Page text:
It rained ice last night, but fortunately in the city it warmed up quickly, and all we had was rain. By the time I got the call I was waiting for the rain was down to sprinkles, making it much more pleasant for the short ride over to where I’d left my car last week to meet the tow truck driver for my final goodbyes to the Hyundai Accent I’ve been driving around occasionally since 2007. I got the car to drive from Oregon to my new gig at Tulane in New Orleans. I cried as P. and I made our way through east Texas and into Shreveport, and I cried all the way until I10 turns to bayou just past Baton Rouge. Don’t leave me here, I cried, scared of the masses of green I was sure were hiding stuff, the inhuman heat, and the giant crickets that caught rides. Continue reading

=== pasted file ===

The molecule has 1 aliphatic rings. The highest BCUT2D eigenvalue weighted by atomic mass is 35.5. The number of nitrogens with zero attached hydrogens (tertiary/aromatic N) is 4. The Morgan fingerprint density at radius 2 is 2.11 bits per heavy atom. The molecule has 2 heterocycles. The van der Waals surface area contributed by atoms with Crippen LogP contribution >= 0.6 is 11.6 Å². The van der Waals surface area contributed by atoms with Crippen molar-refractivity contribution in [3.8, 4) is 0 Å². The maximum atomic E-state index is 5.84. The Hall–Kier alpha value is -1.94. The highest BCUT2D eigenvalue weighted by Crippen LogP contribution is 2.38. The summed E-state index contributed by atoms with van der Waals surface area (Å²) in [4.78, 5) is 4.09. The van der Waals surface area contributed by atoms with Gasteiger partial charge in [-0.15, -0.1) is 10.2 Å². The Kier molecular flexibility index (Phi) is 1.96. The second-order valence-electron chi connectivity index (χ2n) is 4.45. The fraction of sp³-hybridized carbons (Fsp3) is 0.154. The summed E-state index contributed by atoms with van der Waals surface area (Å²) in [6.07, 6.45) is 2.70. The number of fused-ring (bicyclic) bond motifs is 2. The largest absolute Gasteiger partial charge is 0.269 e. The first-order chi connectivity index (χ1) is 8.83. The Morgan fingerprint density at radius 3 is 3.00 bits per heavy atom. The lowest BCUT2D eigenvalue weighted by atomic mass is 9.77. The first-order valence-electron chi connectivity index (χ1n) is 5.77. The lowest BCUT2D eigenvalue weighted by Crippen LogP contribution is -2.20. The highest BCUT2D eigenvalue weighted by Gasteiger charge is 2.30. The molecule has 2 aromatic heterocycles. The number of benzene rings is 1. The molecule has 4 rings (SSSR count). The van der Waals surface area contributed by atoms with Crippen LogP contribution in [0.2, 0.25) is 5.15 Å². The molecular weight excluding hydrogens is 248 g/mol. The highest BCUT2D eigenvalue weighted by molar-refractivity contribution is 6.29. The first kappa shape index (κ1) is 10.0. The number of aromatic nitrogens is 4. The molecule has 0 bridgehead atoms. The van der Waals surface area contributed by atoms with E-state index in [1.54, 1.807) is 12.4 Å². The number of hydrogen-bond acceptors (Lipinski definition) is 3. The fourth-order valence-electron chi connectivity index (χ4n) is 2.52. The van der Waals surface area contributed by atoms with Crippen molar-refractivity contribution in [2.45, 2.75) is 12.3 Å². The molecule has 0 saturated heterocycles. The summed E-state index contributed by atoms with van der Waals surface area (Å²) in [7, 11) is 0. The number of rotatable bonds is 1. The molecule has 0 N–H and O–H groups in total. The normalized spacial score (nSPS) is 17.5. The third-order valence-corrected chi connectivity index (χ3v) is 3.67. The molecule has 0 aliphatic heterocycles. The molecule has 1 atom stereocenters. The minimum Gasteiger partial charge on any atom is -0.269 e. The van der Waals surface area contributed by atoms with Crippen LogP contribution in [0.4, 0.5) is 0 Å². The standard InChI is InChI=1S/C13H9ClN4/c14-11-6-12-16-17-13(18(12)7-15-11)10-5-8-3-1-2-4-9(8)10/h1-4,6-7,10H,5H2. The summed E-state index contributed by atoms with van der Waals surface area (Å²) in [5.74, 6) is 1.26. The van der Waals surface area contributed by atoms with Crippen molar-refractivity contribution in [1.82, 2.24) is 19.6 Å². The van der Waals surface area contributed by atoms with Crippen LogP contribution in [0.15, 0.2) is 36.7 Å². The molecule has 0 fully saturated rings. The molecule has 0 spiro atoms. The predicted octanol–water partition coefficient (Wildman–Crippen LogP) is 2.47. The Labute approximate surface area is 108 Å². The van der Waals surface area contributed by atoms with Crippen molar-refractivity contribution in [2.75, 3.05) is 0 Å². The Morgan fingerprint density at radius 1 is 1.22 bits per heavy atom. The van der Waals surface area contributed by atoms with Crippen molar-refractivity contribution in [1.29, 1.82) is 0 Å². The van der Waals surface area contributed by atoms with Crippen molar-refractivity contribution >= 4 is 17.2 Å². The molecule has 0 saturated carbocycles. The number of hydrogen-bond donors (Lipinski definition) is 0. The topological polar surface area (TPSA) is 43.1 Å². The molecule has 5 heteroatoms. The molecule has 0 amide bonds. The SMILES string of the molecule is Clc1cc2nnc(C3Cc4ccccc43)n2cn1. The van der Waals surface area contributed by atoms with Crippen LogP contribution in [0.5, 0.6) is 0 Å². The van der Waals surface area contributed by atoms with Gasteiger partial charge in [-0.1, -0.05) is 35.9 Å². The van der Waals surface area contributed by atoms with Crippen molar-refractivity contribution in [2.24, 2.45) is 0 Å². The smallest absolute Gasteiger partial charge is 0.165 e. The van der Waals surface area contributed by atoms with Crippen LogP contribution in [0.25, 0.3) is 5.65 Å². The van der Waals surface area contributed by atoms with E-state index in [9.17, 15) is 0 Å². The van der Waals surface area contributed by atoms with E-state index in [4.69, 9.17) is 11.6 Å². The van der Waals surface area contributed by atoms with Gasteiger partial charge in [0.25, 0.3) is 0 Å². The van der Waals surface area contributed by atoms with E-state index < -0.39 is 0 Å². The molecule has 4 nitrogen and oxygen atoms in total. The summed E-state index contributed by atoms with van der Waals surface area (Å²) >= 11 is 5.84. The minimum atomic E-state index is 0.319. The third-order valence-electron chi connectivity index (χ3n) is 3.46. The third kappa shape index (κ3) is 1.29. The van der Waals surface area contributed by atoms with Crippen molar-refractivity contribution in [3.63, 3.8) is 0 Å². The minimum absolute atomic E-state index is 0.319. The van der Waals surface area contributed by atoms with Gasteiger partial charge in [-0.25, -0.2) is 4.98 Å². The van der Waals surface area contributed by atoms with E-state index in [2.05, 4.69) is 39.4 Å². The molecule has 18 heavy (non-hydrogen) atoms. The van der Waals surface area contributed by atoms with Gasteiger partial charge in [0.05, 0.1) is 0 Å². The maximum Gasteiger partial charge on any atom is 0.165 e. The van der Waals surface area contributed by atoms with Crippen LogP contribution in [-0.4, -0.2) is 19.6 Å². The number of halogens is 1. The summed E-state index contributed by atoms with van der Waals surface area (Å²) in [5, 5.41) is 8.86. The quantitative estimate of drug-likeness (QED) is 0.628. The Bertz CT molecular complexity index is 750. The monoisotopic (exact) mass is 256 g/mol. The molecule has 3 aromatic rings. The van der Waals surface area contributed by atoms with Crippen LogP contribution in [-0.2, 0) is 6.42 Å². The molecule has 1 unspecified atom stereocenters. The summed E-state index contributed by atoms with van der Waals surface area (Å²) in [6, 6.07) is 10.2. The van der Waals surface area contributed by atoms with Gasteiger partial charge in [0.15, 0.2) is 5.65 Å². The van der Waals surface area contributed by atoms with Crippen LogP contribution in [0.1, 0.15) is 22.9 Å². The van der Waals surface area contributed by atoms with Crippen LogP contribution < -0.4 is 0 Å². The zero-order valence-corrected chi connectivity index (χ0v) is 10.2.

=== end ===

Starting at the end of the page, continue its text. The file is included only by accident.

My car’s on the fritz, and it looks serious, so it’s time to get back to living a car-free life, a prospect considerably eased by the fact that N. has a car. Even so, I’m going to be on my own for commutes to school, and Thursday was the first of many. Brompty and I rode down to Penn Station, got our MARC tickets, and hopped on for a quick two-stop ride to Halethorpe for the couple-mile ride to campus. First stop was a place called South Campus where I’ve never been, and a quick mapquest put me on something called Rolling Road, not a good sign for the limited gears of Brompty. It wasn’t the easiest push, even in the granniest of gears, but I made it without walking the bike and early for my meeting, energized by the stretch and the sense of badassery you get when you take a route that on first glance isn’t the best for bikes–yeah, I’m easily pleased. And then it was another couple miles back to the main campus, made easy by the downhill I’d already earned. The curvy roads made for limited visibility, so I took the sidewalk for a bit, ordinarily a move against my religion. And sometimes you get this, a sidewalk basically blocked for anyone in a wheelchair or who needs the room. That built environment determines who can be there, and on this ride, it seemed. Pretty clear the place is for cars only. Unless, or course, you just take the lane, which I gladly did, happy to be out in the chilly sunshine under blue skies, grateful for bikes and trains, imperfect as they are, and new car-free adventures, whether the transmission gets fixed or not.